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NYTimes.com Article: A New Intrusion Threatens a Tribe in Amazon: Soldiers

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    This article from NYTimes.com has been sent to you by ann.popplestone@tri-c.cc.oh.us. A New Intrusion Threatens a Tribe in Amazon: Soldiers October 1, 2002 By
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      A New Intrusion Threatens a Tribe in Amazon: Soldiers

      October 1, 2002

      SURUCUCU, Brazil - The Yanomami Indians have lived
      precariously in the most remote reaches of the jungle here
      for thousands of years, hunting with bows and arrows, and
      warring among themselves and with the few white intruders
      who have appeared in recent years.

      But now they are facing a threat to their very existence as
      a people: the Brazilian Army.

      As part of a program to strengthen the military's presence
      along Brazil's vast and largely undefended northern Amazon
      border, the Brazilian Armed Forces are building new bases
      and expanding old ones in territories set aside for the
      Yanomami and other tribes. As their numbers expand,
      soldiers are increasingly getting Yanomami women pregnant,
      spreading venereal disease and disrupting patterns of
      village life that have endured largely unchanged since the
      Stone Age.

      "The destruction has already begun," Roberto Angametery,
      the village chief here, lamented in an interview in the
      lodge where members of his community live together. "The
      soldiers say they are here to protect us, but they have
      brought diseases and taken our land without asking us. Soon
      there will be more, and then what will we do? Where will we

      Initiated in the mid-1980's, the military's Northern
      Channel program was shelved during a budget crisis more
      than a decade ago. But with the United States' decision two
      years ago to provide more than $1.5 billion in military and
      other assistance to neighboring Colombia, Brazilians fear
      that the conflict there will spill over into their

      Indian advocates, however, argue that the logic of the
      military expansion is dubious here in Roraima State, which
      borders instead on Venezuela and Guyana.

      "The armed forces are just seizing an opportunity to revive
      a program that has long been desired but long lain
      dormant," Egon Heck, executive secretary of the Indigenous
      Missionary Council, a Roman Catholic church group, said in
      an interview in Bras�lia, the capital. "There is nothing to
      justify the construction of military bases in Roraima,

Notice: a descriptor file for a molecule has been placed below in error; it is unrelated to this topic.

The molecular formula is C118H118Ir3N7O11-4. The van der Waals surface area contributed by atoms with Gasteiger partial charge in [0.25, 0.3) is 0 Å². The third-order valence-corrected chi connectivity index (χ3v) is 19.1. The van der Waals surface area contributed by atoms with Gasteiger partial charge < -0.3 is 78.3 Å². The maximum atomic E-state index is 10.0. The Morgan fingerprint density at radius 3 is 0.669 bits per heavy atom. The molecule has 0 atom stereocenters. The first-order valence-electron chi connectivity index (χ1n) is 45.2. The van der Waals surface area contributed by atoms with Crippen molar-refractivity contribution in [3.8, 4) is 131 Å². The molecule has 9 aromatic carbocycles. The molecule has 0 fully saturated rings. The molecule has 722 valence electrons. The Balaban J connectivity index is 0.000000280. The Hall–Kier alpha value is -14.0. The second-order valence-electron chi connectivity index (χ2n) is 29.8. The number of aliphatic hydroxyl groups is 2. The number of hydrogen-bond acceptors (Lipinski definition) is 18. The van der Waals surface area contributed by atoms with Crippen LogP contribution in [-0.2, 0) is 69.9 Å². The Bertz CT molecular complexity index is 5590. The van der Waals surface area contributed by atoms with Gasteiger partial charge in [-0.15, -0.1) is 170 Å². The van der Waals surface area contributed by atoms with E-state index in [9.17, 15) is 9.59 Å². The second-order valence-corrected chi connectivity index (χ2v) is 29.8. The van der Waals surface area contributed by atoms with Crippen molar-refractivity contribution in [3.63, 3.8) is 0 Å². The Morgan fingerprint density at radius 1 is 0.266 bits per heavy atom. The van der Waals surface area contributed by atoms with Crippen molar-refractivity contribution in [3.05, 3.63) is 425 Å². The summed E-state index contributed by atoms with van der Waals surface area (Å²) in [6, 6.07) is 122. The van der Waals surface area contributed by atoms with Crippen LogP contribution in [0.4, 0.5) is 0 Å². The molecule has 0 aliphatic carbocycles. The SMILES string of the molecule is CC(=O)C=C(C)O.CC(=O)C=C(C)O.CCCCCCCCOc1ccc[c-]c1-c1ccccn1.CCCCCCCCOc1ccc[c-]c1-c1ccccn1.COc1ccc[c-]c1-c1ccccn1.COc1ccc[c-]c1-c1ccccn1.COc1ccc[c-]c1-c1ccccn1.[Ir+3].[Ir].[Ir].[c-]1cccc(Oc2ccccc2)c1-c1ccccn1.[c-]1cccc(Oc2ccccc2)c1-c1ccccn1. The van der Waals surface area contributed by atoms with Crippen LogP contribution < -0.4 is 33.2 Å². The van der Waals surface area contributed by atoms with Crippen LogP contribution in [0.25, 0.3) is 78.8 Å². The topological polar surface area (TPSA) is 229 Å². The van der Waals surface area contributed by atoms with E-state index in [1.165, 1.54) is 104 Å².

because no concrete guerrilla threat exists there."

      Military officials in the border region, at the
      headquarters of the Amazon Military Command in Manaus and
      at the Army Chief of Staff office in Bras�lia declined to
      discuss the issues that Yanomami leaders have raised,
      failing to respond to two weeks of telephone calls, faxes
      and e-mail messages seeking comment.

      In a letter, however, the minister of defense, Geraldo
      Quint�o, blamed the tense situation here on what he called
      "a systematic and reiterated campaign" on the part of
      Indians and advocacy groups "against the army, which
      historically has always conferred a cordial treatment on
      the Indians."

      He acknowledged the existence of sexual relationships
      between soldiers and Indian women but said he saw no need
      to intervene because they were "consenting relations"
      between adults.

      "A relationship that lasts two or three years is not sexual
      abuse," Mr. Quint�o maintained. "It is natural that these
      relationships occur," and "to block them is to impede the
      fruit of human nature."

      As perhaps the most primitive of the indigenous peoples of
      the Amazon, the Yanomami, who number about 15,000 in Brazil
      and another 12,000 just across the border in Venezuela, are
      especially vulnerable to the military effort. In his recent
      book, "Darkness in El Dorado," Patrick Tierney describes
      the Yanomami as having been victimized repeatedly by
      miners, missionaries and anthropologists since sustained
      contact with the outside world began in the 1960's.

      The impact of the increased military presence in Yanomami
      territory appears to have been similar. According to Davi
      Kopenawa, a Yanomami shaman who serves as a tribal
      spokesman, at least 18 children have already been born of
      sexual liaisons between soldiers and Yanomami women: 5 here
      and 13 in Maturac�, a Yanomami village about 250 miles
      southwest of here.

      "The soldiers have women of their own, so why don't they
      bring them along?" he asked. "They should stop messing with
      our wives and daughters, and respect our rights instead of
      abusing us."

      Tribal leaders here refused to allow interviews with the
      women involved, to avoid further humiliation, they said.
      But in a videotaped deposition to the Human Rights
      Commission of the Brazilian Congress last year, one woman
      about 18 years old said she had agreed to have sexual
      relations with a soldier after he gave her thread and food
      as gifts.

      The couple had sex in the barracks at the base here, the
      woman testified. "The sergeant knew what was going on, but
      he did nothing," she said through an interpreter.

      "It is illegal under federal law for government employees
      to have sex at their workplace, but that is what these
      soldiers are doing," said Martinho Alves da Silva, regional
      delegate for the National Indian Foundation, the government